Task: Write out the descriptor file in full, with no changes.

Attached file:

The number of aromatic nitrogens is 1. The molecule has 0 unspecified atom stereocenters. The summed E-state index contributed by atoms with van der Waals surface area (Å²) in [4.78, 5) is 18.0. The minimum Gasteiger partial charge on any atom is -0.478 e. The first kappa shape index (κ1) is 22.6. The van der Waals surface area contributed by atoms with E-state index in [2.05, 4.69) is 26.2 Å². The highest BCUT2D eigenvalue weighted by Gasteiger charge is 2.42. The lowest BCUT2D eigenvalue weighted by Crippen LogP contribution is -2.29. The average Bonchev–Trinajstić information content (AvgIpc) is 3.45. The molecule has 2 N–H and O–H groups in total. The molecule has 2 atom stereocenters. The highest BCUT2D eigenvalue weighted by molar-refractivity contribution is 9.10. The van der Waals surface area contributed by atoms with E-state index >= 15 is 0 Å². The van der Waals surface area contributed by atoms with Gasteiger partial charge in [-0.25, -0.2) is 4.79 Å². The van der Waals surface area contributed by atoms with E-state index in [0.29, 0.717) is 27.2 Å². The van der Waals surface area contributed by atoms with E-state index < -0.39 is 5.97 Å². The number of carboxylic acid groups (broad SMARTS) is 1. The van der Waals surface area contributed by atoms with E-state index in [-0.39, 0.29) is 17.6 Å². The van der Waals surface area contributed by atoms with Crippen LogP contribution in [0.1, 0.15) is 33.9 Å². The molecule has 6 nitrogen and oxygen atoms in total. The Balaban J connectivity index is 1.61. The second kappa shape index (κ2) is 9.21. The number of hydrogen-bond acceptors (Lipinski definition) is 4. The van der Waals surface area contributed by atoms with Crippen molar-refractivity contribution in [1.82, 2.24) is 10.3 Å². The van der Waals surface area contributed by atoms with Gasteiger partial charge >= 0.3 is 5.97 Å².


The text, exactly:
The number of aromatic nitrogens is 1. The molecule has 0 unspecified atom stereocenters. The summed E-state index contributed by atoms with van der Waals surface area (Å²) in [4.78, 5) is 18.0. The minimum Gasteiger partial charge on any atom is -0.478 e. The first kappa shape index (κ1) is 22.6. The van der Waals surface area contributed by atoms with E-state index in [2.05, 4.69) is 26.2 Å². The highest BCUT2D eigenvalue weighted by Gasteiger charge is 2.42. The lowest BCUT2D eigenvalue weighted by Crippen LogP contribution is -2.29. The average Bonchev–Trinajstić information content (AvgIpc) is 3.45. The molecule has 2 N–H and O–H groups in total. The molecule has 2 atom stereocenters. The highest BCUT2D eigenvalue weighted by molar-refractivity contribution is 9.10. The van der Waals surface area contributed by atoms with E-state index >= 15 is 0 Å². The van der Waals surface area contributed by atoms with Gasteiger partial charge in [-0.25, -0.2) is 4.79 Å². The van der Waals surface area contributed by atoms with E-state index in [0.29, 0.717) is 27.2 Å². The van der Waals surface area contributed by atoms with E-state index < -0.39 is 5.97 Å². The number of carboxylic acid groups (broad SMARTS) is 1. The van der Waals surface area contributed by atoms with E-state index in [-0.39, 0.29) is 17.6 Å². The van der Waals surface area contributed by atoms with Crippen LogP contribution in [0.1, 0.15) is 33.9 Å². The molecule has 6 nitrogen and oxygen atoms in total. The Balaban J connectivity index is 1.61. The second kappa shape index (κ2) is 9.21. The number of hydrogen-bond acceptors (Lipinski definition) is 4. The van der Waals surface area contributed by atoms with Crippen molar-refractivity contribution in [1.82, 2.24) is 10.3 Å². The van der Waals surface area contributed by atoms with Gasteiger partial charge >= 0.3 is 5.97 Å².